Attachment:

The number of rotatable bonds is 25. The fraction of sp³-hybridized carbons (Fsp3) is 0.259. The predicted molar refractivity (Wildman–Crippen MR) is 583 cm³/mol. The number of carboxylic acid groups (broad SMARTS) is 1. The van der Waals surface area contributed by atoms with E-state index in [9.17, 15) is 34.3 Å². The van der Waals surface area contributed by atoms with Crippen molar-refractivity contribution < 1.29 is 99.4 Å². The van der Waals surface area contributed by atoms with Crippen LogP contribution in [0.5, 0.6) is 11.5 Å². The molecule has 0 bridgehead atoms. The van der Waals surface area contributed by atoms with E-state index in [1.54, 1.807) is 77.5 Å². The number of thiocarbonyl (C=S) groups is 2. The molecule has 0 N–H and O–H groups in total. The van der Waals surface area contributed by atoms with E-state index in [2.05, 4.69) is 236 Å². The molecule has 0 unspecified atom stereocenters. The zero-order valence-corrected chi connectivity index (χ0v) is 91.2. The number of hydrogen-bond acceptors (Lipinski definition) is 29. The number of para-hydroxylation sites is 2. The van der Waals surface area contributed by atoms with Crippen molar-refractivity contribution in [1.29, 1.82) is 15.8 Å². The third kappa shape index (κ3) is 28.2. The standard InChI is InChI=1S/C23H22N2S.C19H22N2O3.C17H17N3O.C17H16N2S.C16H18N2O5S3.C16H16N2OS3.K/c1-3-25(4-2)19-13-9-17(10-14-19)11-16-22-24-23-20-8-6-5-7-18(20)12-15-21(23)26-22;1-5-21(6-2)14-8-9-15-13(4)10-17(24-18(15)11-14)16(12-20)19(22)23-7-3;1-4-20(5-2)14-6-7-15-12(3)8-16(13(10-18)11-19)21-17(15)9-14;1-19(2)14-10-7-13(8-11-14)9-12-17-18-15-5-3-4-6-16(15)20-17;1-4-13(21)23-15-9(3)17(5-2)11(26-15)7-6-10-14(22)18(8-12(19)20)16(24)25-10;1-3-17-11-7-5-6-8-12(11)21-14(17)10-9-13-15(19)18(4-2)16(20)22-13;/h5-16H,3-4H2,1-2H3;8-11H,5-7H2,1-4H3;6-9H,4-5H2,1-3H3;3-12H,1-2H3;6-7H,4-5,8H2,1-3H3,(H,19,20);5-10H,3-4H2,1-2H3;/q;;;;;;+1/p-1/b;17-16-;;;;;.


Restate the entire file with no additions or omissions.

The number of rotatable bonds is 25. The fraction of sp³-hybridized carbons (Fsp3) is 0.259. The predicted molar refractivity (Wildman–Crippen MR) is 583 cm³/mol. The number of carboxylic acid groups (broad SMARTS) is 1. The van der Waals surface area contributed by atoms with E-state index in [9.17, 15) is 34.3 Å². The van der Waals surface area contributed by atoms with Crippen molar-refractivity contribution < 1.29 is 99.4 Å². The van der Waals surface area contributed by atoms with Crippen LogP contribution in [0.5, 0.6) is 11.5 Å². The molecule has 0 bridgehead atoms. The van der Waals surface area contributed by atoms with E-state index in [1.54, 1.807) is 77.5 Å². The number of thiocarbonyl (C=S) groups is 2. The molecule has 0 N–H and O–H groups in total. The van der Waals surface area contributed by atoms with E-state index in [2.05, 4.69) is 236 Å². The molecule has 0 unspecified atom stereocenters. The zero-order valence-corrected chi connectivity index (χ0v) is 91.2. The number of hydrogen-bond acceptors (Lipinski definition) is 29. The number of para-hydroxylation sites is 2. The van der Waals surface area contributed by atoms with Crippen molar-refractivity contribution in [1.29, 1.82) is 15.8 Å². The third kappa shape index (κ3) is 28.2. The standard InChI is InChI=1S/C23H22N2S.C19H22N2O3.C17H17N3O.C17H16N2S.C16H18N2O5S3.C16H16N2OS3.K/c1-3-25(4-2)19-13-9-17(10-14-19)11-16-22-24-23-20-8-6-5-7-18(20)12-15-21(23)26-22;1-5-21(6-2)14-8-9-15-13(4)10-17(24-18(15)11-14)16(12-20)19(22)23-7-3;1-4-20(5-2)14-6-7-15-12(3)8-16(13(10-18)11-19)21-17(15)9-14;1-19(2)14-10-7-13(8-11-14)9-12-17-18-15-5-3-4-6-16(15)20-17;1-4-13(21)23-15-9(3)17(5-2)11(26-15)7-6-10-14(22)18(8-12(19)20)16(24)25-10;1-3-17-11-7-5-6-8-12(11)21-14(17)10-9-13-15(19)18(4-2)16(20)22-13;/h5-16H,3-4H2,1-2H3;8-11H,5-7H2,1-4H3;6-9H,4-5H2,1-3H3;3-12H,1-2H3;6-7H,4-5,8H2,1-3H3,(H,19,20);5-10H,3-4H2,1-2H3;/q;;;;;;+1/p-1/b;17-16-;;;;;.